Currents is the third studio album by Australian artist Tame Impala. It was released on 17 July 2015 by Modular Recordings and Universal Music Australia, Interscope Records in the United States, and Fiction Records and Caroline International in other international regions. Like the group's previous two albums, Currents was written, recorded, performed, and produced by primary member Kevin Parker. For the first time, Parker mixed the music and recorded all instruments by himself; the album featured no other collaborators.
After the release of the group's previous album, Lonerism, Parker began work on Currents, largely recording at his home studio in Fremantle. He engrossed himself with writing and recording, and in keeping with his reputation as a musical auteur, laboured over the details of each song, ultimately causing the release date to be delayed by two months. In contrast to the psychedelic rock sound of the project's prior work, Currents marks a shift to more dance-oriented music, with more emphasis placed on synthesisers than guitars. Parker was inspired to seek a change out of desire to hear Tame Impala's music played in dance clubs and a more communal setting.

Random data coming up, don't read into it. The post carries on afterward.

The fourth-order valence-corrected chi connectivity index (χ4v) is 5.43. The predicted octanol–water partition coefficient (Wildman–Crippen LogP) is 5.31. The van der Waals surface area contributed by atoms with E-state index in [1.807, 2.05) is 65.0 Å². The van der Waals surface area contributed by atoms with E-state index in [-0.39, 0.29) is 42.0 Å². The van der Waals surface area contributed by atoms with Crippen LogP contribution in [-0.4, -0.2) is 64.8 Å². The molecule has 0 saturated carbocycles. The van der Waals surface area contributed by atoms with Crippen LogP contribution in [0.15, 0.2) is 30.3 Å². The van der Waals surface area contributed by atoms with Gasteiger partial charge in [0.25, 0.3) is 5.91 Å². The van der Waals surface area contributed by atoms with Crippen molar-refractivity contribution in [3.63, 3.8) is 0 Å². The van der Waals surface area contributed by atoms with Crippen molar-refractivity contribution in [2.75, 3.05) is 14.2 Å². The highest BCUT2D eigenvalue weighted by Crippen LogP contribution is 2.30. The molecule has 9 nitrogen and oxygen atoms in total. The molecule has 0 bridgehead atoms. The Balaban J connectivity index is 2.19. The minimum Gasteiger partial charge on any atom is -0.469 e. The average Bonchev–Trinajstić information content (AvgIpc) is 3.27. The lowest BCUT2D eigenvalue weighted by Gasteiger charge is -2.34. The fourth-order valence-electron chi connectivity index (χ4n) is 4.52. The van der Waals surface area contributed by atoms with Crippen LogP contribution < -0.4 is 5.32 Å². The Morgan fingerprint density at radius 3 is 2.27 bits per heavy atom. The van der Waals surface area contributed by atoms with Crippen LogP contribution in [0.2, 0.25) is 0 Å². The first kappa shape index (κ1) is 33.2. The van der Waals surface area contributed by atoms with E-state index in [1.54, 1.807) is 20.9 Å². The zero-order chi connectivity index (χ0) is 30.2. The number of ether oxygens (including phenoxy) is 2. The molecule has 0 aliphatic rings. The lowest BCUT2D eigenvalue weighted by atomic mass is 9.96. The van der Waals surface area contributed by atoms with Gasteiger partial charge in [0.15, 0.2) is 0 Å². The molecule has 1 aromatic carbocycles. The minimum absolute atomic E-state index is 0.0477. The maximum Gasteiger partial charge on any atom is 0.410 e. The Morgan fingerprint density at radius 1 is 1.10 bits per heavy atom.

Simon & Garfunkel's Greatest Hits
Simon & Garfunkel
Simon and Garfunkel's Greatest Hits is the first compilation album from Simon & Garfunkel, released on June 14, 1972, two years after the duo had split.
The album is currently available on CD under Legacy's Playlist banner.
The 50 Greatest Hits
The 50 Greatest Hits is a compilation album by American recording artist Elvis Presley, originally released on November 18, 2000. It features 50 of Presley's best known songs and was re-released on 11 August 2017 to mark 40 years since his death.
Are You Experienced
The Jimi Hendrix Experience
Are You Experienced is the debut studio album by English-American rock band the Jimi Hendrix Experience. Released in 1967, the LP was an immediate critical and commercial success, and it is widely regarded as one of the greatest debuts in the history of rock music. The album features Jimi Hendrix's innovative approach to songwriting and electric guitar playing which soon established a new direction in psychedelic and hard rock music.